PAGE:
Zimbabwe’s main opposition group has said it will hold anti-government protests in the capital Harare, in defiance of a police ban.
The opposition Movement for Democratic Change (MDC) has called for protests against the government’s handling of the economy.
The MDC has said it has given the authorities assurances the protests will be peaceful.
But police say they have evidence the protests will be violent.
A “prohibition notice” banning the demonstrations has been issued by authorities in Harare’s central district, police spokesman Paul Nyathi said.
“The police will be conducting patrols, surveillance, stop-and-searches to ensure law and order is maintained in all areas of the country,” he added.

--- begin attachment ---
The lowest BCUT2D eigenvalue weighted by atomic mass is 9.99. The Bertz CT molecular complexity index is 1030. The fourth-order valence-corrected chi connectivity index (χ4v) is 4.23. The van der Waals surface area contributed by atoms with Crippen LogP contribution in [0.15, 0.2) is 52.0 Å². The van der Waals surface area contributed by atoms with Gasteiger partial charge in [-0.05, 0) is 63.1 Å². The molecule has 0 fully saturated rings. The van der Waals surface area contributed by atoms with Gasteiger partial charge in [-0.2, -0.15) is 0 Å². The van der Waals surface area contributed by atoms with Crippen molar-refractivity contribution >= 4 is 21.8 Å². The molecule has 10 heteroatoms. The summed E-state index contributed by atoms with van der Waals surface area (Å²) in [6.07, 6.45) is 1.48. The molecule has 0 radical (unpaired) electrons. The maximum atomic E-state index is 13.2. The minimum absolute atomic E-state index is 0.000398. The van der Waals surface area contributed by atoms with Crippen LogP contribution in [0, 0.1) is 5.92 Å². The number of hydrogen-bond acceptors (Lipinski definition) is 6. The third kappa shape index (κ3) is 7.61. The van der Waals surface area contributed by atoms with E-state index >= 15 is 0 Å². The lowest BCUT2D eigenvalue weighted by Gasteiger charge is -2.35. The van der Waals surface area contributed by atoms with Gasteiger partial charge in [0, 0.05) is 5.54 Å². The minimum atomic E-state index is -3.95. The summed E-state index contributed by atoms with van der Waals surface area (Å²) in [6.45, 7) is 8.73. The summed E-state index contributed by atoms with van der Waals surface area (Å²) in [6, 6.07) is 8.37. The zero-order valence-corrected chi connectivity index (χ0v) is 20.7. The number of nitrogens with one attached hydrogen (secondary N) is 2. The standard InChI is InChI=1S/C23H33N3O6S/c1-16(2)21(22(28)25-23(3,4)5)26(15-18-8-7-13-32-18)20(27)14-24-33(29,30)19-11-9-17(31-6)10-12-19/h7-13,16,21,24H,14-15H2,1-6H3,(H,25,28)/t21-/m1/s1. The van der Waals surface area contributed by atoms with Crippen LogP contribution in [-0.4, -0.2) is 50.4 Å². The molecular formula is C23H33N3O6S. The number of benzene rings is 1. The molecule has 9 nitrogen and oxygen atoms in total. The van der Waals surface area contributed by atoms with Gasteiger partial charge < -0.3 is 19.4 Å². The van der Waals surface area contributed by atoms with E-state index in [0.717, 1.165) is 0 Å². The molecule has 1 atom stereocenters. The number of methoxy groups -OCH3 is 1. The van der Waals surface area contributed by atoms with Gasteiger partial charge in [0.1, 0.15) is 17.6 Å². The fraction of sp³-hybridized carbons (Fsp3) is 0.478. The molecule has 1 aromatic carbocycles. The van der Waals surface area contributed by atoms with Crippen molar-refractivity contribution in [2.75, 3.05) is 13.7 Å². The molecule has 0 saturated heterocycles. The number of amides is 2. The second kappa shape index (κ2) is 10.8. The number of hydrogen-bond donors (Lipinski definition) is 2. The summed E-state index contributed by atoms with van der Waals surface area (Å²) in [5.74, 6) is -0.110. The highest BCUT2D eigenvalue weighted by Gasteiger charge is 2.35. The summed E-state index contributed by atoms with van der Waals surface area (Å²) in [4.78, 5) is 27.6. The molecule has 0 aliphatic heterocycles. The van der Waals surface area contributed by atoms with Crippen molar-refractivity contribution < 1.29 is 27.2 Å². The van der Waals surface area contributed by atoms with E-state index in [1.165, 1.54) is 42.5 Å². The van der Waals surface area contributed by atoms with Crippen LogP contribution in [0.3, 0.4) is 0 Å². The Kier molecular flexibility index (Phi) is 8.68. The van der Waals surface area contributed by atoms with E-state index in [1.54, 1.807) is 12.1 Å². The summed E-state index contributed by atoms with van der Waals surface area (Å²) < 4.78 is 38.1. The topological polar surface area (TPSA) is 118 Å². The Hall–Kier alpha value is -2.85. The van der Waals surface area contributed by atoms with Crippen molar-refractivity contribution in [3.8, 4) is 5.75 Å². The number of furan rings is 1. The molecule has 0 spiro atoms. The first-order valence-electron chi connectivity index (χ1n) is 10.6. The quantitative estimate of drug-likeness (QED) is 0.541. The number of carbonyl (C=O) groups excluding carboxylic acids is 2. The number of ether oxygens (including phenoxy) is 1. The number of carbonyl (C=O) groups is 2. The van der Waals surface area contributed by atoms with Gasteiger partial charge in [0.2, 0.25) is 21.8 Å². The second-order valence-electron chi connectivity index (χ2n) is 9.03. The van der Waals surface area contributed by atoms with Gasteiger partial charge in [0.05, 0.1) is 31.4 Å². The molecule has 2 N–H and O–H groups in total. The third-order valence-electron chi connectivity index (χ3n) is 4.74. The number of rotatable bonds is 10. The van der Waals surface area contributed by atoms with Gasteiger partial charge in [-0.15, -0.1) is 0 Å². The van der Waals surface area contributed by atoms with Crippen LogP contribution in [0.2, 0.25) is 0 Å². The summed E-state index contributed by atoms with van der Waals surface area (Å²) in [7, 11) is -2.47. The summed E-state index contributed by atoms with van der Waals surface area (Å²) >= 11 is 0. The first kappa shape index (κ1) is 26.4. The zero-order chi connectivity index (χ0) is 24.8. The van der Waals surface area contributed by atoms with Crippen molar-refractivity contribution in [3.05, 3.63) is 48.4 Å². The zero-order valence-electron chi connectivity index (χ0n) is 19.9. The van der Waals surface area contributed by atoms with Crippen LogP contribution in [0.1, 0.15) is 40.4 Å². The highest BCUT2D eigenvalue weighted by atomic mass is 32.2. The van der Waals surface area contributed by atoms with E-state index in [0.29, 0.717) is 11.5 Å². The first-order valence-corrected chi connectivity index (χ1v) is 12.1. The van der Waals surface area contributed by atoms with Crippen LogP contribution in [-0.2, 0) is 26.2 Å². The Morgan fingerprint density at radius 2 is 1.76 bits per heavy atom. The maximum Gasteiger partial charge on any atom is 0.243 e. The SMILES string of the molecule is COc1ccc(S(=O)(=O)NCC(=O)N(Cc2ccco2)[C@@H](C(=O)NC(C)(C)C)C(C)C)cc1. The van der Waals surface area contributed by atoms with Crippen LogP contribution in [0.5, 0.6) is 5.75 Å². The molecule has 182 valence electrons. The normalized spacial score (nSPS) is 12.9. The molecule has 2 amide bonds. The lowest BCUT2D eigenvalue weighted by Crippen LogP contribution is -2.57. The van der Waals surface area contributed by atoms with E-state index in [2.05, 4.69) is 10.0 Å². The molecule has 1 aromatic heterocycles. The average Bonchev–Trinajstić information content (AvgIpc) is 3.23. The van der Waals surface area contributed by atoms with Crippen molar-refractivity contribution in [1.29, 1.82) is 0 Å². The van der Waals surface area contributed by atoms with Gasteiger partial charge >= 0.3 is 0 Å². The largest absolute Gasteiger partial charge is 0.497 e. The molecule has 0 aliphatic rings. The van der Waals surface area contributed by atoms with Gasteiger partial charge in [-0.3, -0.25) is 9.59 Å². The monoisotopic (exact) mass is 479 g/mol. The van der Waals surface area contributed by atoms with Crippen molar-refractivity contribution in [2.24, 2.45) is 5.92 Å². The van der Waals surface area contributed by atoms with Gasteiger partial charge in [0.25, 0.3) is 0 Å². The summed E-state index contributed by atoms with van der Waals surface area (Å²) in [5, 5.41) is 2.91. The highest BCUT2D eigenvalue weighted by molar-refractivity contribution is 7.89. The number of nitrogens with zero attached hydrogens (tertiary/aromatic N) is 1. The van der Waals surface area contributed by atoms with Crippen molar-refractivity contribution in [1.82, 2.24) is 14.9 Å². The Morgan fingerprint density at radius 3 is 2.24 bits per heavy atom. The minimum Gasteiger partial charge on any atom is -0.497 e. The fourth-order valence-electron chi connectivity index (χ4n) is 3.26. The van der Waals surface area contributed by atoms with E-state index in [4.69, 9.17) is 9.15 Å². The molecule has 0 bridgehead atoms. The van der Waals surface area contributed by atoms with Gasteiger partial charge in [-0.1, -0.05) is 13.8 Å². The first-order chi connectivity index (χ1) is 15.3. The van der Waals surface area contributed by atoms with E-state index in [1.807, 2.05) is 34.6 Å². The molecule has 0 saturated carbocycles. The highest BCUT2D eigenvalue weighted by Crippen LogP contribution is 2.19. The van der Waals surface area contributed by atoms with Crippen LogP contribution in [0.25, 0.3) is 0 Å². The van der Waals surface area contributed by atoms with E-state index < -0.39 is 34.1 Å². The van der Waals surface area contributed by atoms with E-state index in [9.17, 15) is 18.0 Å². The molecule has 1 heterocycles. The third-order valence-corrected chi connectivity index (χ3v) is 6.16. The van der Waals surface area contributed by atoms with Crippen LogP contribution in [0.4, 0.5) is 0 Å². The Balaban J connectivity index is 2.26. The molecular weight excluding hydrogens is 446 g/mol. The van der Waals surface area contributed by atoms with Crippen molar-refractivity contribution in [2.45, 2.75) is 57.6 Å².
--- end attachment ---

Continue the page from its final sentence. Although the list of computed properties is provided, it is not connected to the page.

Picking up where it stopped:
In response, an MDC official told Reuters news agency that the party was not aware of the prohibition order and the demonstrations would take place as planned.
The official said, given the party had complied with law by notifying police of the protests, it expected them to “ensure there is peace”.
The protests come after at least six civil society and opposition members were allegedly abducted and tortured earlier this week.
Human rights groups blame state agents, but the authorities have denied their involvement.
What’s the background?
If the protests do go ahead, they will be the first since rallies against fuel price increases in January led to deadly clashes with troops.